According to a press release, the USG also supplied the local police with “vehicles of different types” and protective equipment. In the same period, it launched a funding initiative that raised over €10m in five days. 

Finally, the two organisations used all the funding received during the year to purchase 20,000 diagnostic tests and give them to university laboratories in Attica and Thessaloniki.

Port of Thessaloniki, Greece. Image: Giannis Papanikos / Shutterstock.com

Crowley Maritime designs ‘medical support barge’ in the US

US-based marine and logistics solutions provider Crowley Maritime recently unveiled a design for a ‘medical support barge’ to provide emergency housing during the pandemic. 

According to Crowley they can accommodate over 500 people per barge and be placed “virtually anywhere on water, including coastal cities, harbour communities and river communities". 

Meanwhile, Crowley said that other maritime assets are available for medical and housing use. These include in-house naval architecture and marine engineering services, as well as staffing capacity for supplying mariners, electricians, stewards and cooks.

Crowley Logistics joined Caribbean Produce Exchange to provide 16,000lbs of food to people impacted by COVID-19. Image: Crowley Maritime

Maritime charities launch funds in the UK and beyond

In recent times members of the Maritime Charities Group have come together to show their support for the British and international seafaring community. 

For instance, in April London-based Seafarers UK launched a £2m Covid-19 emergency fund, £500,000 of which has been immediately allocated to assist fishing communities across Britain. 

Other organisations, like the UK-based ITF Seafarers’ Trust and the TK Foundation in the Bahamas, have been donating funds to different causes. The former set aside £1m for seafarers internationally and has already allocated over £600,000. Meanwhile, the TK Foundation has donated $300,000 to seafarer centres and other welfare organisations around the world.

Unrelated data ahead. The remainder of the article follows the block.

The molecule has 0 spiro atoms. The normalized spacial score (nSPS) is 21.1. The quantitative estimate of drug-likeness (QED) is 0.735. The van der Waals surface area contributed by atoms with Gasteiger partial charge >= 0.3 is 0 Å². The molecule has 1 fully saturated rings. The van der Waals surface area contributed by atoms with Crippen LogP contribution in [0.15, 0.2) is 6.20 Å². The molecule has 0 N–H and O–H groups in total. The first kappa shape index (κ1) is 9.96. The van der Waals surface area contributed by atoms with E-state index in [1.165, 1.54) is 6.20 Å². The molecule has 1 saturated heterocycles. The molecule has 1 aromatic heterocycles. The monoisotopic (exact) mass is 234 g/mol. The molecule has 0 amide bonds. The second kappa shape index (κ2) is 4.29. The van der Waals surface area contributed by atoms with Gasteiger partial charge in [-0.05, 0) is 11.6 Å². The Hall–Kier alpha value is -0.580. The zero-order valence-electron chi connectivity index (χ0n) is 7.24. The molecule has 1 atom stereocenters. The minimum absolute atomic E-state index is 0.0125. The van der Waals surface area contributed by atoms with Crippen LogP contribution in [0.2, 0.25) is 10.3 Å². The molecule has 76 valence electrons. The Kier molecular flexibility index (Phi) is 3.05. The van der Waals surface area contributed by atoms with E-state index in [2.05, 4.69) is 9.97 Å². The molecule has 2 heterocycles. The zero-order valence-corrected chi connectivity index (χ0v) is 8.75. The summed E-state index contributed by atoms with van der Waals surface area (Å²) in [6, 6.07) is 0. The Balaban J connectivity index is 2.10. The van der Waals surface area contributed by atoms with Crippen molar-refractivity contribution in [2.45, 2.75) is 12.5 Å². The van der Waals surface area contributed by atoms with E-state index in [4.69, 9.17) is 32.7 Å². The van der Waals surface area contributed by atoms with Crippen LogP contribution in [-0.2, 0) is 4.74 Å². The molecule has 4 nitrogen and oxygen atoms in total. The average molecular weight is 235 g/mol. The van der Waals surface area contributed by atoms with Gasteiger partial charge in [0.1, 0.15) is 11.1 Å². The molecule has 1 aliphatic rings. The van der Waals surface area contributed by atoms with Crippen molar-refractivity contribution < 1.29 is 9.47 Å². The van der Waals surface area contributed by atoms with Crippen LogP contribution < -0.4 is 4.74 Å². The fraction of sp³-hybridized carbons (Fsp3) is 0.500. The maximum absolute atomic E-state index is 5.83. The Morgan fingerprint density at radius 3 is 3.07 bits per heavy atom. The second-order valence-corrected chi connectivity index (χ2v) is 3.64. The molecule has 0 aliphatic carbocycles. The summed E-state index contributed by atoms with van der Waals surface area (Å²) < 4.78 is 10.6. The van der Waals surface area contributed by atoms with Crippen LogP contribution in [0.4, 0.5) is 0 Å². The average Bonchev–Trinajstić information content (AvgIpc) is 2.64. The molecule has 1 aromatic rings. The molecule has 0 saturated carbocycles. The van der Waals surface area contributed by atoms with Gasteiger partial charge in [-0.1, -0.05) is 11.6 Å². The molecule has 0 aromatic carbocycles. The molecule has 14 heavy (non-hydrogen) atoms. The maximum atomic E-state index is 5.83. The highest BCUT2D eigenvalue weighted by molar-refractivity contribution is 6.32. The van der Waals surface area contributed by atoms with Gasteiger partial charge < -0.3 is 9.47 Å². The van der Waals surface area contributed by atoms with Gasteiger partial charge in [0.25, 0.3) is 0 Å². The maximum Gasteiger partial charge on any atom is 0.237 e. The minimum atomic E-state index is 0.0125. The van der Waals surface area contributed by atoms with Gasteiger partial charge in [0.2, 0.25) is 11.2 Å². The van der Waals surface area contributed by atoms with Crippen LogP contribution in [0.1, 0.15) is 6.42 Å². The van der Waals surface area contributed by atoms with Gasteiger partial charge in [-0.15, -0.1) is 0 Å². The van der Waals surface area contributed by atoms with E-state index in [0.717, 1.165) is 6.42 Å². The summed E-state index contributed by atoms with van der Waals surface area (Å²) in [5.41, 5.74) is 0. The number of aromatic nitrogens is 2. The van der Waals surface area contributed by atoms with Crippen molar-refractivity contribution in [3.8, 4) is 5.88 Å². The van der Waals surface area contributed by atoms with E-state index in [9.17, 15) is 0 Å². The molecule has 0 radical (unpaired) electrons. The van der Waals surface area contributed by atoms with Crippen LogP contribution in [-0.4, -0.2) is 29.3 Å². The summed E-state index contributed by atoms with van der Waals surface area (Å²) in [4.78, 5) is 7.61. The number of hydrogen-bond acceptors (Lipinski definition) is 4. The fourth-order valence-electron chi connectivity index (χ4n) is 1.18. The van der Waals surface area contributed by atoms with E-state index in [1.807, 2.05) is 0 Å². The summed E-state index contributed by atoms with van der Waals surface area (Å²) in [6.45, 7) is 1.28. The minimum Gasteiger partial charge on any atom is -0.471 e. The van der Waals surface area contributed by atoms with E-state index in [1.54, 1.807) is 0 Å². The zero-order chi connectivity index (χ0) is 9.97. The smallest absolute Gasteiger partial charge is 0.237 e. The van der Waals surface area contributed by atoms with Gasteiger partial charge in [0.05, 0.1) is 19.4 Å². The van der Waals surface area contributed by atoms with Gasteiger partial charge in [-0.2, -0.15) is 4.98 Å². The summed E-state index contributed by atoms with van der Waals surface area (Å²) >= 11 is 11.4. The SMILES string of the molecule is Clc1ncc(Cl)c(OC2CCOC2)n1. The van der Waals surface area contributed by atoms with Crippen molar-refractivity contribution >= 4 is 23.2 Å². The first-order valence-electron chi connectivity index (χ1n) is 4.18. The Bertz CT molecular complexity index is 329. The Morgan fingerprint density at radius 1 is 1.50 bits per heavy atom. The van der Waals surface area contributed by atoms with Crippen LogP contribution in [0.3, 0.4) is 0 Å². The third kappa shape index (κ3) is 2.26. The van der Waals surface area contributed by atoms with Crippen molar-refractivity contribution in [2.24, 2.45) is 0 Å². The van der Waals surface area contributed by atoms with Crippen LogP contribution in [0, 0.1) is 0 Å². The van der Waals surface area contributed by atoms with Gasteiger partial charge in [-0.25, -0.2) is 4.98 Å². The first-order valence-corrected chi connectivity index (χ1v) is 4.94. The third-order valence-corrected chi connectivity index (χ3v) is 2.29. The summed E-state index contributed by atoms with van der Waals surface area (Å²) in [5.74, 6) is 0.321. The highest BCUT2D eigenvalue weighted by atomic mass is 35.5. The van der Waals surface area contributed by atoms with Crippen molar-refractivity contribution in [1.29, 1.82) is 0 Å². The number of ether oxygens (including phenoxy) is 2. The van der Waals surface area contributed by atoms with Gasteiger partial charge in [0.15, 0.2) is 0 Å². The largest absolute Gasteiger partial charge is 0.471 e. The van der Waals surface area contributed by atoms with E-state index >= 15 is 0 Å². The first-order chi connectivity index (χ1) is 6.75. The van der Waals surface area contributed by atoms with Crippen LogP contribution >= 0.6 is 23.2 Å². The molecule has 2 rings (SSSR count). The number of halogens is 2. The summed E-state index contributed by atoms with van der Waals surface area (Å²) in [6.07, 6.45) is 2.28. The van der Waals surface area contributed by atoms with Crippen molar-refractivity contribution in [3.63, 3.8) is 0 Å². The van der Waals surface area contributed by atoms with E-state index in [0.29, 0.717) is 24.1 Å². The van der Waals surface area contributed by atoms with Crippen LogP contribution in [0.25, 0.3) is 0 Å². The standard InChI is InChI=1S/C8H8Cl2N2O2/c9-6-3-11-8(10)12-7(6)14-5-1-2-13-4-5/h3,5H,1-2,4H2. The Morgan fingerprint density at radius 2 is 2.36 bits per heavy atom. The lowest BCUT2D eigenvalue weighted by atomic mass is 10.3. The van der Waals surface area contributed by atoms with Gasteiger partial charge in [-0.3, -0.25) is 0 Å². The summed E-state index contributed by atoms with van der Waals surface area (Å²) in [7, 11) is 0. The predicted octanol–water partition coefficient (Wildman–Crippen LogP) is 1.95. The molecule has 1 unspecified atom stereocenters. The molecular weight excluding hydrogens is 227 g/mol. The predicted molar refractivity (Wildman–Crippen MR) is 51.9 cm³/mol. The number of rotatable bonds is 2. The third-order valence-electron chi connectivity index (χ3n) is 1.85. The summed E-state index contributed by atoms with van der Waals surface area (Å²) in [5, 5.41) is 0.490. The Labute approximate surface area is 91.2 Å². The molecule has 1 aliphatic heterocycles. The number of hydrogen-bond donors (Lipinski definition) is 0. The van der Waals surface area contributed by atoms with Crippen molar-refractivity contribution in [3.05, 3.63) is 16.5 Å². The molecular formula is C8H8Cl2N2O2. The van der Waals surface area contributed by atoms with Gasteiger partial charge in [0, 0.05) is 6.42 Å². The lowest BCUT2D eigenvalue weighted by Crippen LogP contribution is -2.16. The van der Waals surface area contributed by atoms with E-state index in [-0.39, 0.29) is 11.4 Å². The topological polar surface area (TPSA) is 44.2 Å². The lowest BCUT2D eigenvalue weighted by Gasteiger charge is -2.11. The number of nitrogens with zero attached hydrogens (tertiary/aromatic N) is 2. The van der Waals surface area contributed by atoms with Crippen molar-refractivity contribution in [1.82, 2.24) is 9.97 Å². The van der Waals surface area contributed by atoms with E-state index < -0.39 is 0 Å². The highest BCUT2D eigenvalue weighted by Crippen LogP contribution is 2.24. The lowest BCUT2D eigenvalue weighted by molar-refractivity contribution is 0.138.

A fishing ship off the coast of Cornwall, UK.

AmaWaterways gives out free tickets for NHS staff

Solidarity has equally come from the cruise sector, which has contributed with a host of initiatives that include food donations, horn sounding and more. 

A prime example is US-based river cruise liner, which is now offering future cruise certificates to active frontline medical staff and other key workers. Available on European and Asian routes with one paying guest, the tickets can be booked until 31 December 2021.

AmaWaterways’ river cruise ship AMASTELLA in Cologne, Germany. Image: Bjoern Wylezich / Shutterstock.com

CroisiEurope gives nurses free accommodation on board MS Botticelli

In early April, French river cruise line CroisiEurope used its ship, MS Botticelli, to host nurses who had to travel 90 miles a day to help treat coronavirus patients at the Pompidou Hospital in Paris, France. 

The hospital had to bring in nurses from all over the country to help face an increase in cases. With some staff having to travel long distances to reach the capital, CroisiEurope offered its ship to host them with complimentary breakfast and dinner on board. 

The Botticelli can accommodate up to 25 nurses. Staff on board had been rigorously trained to follow a tight protocol regarding cleaning and wearing masks.

The Seine river in Paris, France.